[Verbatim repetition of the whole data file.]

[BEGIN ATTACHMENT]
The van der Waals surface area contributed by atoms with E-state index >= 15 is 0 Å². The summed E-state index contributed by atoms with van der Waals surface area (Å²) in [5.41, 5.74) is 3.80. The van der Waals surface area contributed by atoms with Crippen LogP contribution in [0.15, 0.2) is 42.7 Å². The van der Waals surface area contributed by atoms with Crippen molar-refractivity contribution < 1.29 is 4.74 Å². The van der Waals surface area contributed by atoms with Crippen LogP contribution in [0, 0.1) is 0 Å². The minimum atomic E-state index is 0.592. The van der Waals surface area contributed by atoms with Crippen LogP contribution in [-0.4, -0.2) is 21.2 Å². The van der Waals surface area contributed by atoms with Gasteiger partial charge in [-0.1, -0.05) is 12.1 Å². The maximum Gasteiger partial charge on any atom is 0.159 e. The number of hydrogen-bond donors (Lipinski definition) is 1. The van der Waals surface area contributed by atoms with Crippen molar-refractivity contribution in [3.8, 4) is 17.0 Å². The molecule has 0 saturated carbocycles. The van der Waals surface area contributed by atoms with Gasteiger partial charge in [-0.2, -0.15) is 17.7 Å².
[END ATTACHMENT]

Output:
The van der Waals surface area contributed by atoms with E-state index >= 15 is 0 Å². The summed E-state index contributed by atoms with van der Waals surface area (Å²) in [5.41, 5.74) is 3.80. The van der Waals surface area contributed by atoms with Crippen LogP contribution in [0.15, 0.2) is 42.7 Å². The van der Waals surface area contributed by atoms with Crippen molar-refractivity contribution < 1.29 is 4.74 Å². The van der Waals surface area contributed by atoms with Crippen LogP contribution in [0, 0.1) is 0 Å². The minimum atomic E-state index is 0.592. The van der Waals surface area contributed by atoms with Crippen LogP contribution in [-0.4, -0.2) is 21.2 Å². The van der Waals surface area contributed by atoms with Gasteiger partial charge in [-0.1, -0.05) is 12.1 Å². The maximum Gasteiger partial charge on any atom is 0.159 e. The number of hydrogen-bond donors (Lipinski definition) is 1. The van der Waals surface area contributed by atoms with Crippen molar-refractivity contribution in [3.8, 4) is 17.0 Å². The molecule has 0 saturated carbocycles. The van der Waals surface area contributed by atoms with Gasteiger partial charge in [-0.2, -0.15) is 17.7 Å².